Theatre Review: Red

Presented by Independent Theatre
Reviewed Wednesday 13th April 2011

Venue: Space Theatre, Adelaide Festival Centre, Adelaide
Season: 7:30pm to Sat 16th and Thurs 19th to Sat 21st, 2pm Sat 16th and 6:30pm Mon 18th April 2011
Duration: 95min no interval
Tickets: adult $33.30/conc $26.35
Bookings: BASS 131 241 or

Independent Theatre have moved from their usual venue, the Odeon Theatre, into the city for their latest work. It was with great anticipation that I went to see what use they would make of the different possibilities offered by the Space Theatre. They have continued their relationship with Chicago based playwright John Logan, an association which they began when he was still a young unknown. They produced three of his plays early in his career and now, with his rise to greater heights, he has remembered his early supporters, not only allowing them to present the Australian première of his latest play but will also be visiting Adelaide to attend a performance. This play won six Tony Awards, including Best Play of 2010, and Logan is now writing the script for the next James Bond film, having previously written scripts for The Aviator and Sweeney Todd. Because of the importance of this occasion the Adelaide Festival Centre CEO, Douglas Gautier, wisely agreed to allow Independent to use the Space for this production.

Mark Rothko was born Marcus Rothkowitz in Latvia in 1903 and, like so many Jewish families, his parents migrated to America when he was a young boy. He had a long career as a painter but it was a short period, as an abstract expressionist, a term that he disliked, that gave him his fame. He suffered from depression and took his own life in 1970, leaving behind around 600 unsold paintings. This play refers to a commission that he was given in 1958 to produce paintings for The Four Seasons Restaurant in the new Seagram Building, designed by the architects Mies Van der Rohe and Philip Johnson. In the end he returned the $35,000 advance on the commission and kept the paintings, three complete series totalling forty paintings, as he thought the venue unsuitable for his works. He then kept them in storage until 1968. They can now be seen in the Tate Modern in London, the Kawamura Memorial Museum in Japan and the National Gallery of Art in Washington.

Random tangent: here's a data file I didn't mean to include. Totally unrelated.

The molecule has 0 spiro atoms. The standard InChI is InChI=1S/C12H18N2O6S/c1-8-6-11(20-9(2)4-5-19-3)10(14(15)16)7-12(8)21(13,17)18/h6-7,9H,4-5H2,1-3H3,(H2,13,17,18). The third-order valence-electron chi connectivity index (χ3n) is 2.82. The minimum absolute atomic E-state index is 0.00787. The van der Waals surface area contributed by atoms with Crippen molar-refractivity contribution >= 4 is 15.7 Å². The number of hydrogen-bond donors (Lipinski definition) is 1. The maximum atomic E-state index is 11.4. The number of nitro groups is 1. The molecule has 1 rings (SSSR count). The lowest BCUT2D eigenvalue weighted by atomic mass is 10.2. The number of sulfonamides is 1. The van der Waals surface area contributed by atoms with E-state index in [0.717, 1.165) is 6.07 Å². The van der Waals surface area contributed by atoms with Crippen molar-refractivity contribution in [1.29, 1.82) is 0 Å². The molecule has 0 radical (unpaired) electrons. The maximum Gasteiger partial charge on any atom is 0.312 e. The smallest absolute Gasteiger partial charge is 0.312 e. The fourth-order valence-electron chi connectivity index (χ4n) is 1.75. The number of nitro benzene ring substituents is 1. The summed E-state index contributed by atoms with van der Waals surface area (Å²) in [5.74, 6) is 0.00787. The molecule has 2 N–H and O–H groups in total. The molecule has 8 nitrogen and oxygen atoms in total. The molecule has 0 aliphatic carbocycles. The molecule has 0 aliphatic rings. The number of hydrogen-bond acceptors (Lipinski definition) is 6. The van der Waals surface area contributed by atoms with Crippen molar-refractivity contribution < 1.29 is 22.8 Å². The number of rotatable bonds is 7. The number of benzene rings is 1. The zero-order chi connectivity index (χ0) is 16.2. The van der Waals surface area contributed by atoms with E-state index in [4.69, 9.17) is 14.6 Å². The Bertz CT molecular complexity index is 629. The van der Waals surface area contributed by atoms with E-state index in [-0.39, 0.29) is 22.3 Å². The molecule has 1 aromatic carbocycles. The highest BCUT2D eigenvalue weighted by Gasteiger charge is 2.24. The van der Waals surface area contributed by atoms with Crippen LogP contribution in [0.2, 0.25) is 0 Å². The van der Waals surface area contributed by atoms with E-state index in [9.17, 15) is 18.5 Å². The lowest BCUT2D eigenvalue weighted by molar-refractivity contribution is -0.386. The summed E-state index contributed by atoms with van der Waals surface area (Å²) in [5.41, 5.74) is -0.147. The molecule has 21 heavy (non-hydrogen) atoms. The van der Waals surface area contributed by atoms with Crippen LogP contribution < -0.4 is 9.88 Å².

David Roach plays Mark Rothko, in by far his finest performance to date. Roach has always been a superb actor but, in this production, he has surpassed himself. Mark Rothko stands before us, without the slightest hint of Roach visible, in voice, movement or posture. He has completely absorbed himself in his character in a remarkable transformation and gives a performance of which any actor would be justifiably proud.

Paul-William Mawhinney as Ken, Rothko’s young assistant, rises to the challenge with a strong performance and is an excellent foil for Roach’s Rothko. He balances Roach’s performance very well, providing plenty of impetus for Rothko to expound his ideas

Rob Croser’s direction is clear and precise. John Logan’s script is incredibly rich and offers vast possibilities. Croser delves deeply into this text and creates a marvellous production that captivates from start to finish. Next time that they are looking for an Artistic Director, perhaps State Theatre might want to look close to home.

David Roach’s set design within the arrangement of the Space, placing the stage area in one corner, allows plenty of hanging space for Rothko’s paintings in his studio. Matthew Marciniak’s lighting is brilliantly devised to give life to those paintings, giving them an almost three dimensional quality. Claude Demir’s beautifully executed paintings in the style of Rothko, of course, are of vital importance to the production. The production is also filled with wonderful music from many great composers, as well as a snippet from jazz trumeter, Chet Baker.

You will find, as I did, that you need to keep reminding yourself that this is an amateur theatre company, working with a tiny budget, and not a top ranking professional company. This production should be toured nationally, so let’s hope that a smart entrepreneur sees it and does just that. If you do not yet have a ticket then you need to do something about it very quickly, before word gets around and it sells out. This is an exceptional piece of theatre and you should make sure that you see it.

Reviewed by Barry Lenny, Arts Editor, Glam Adelaide.

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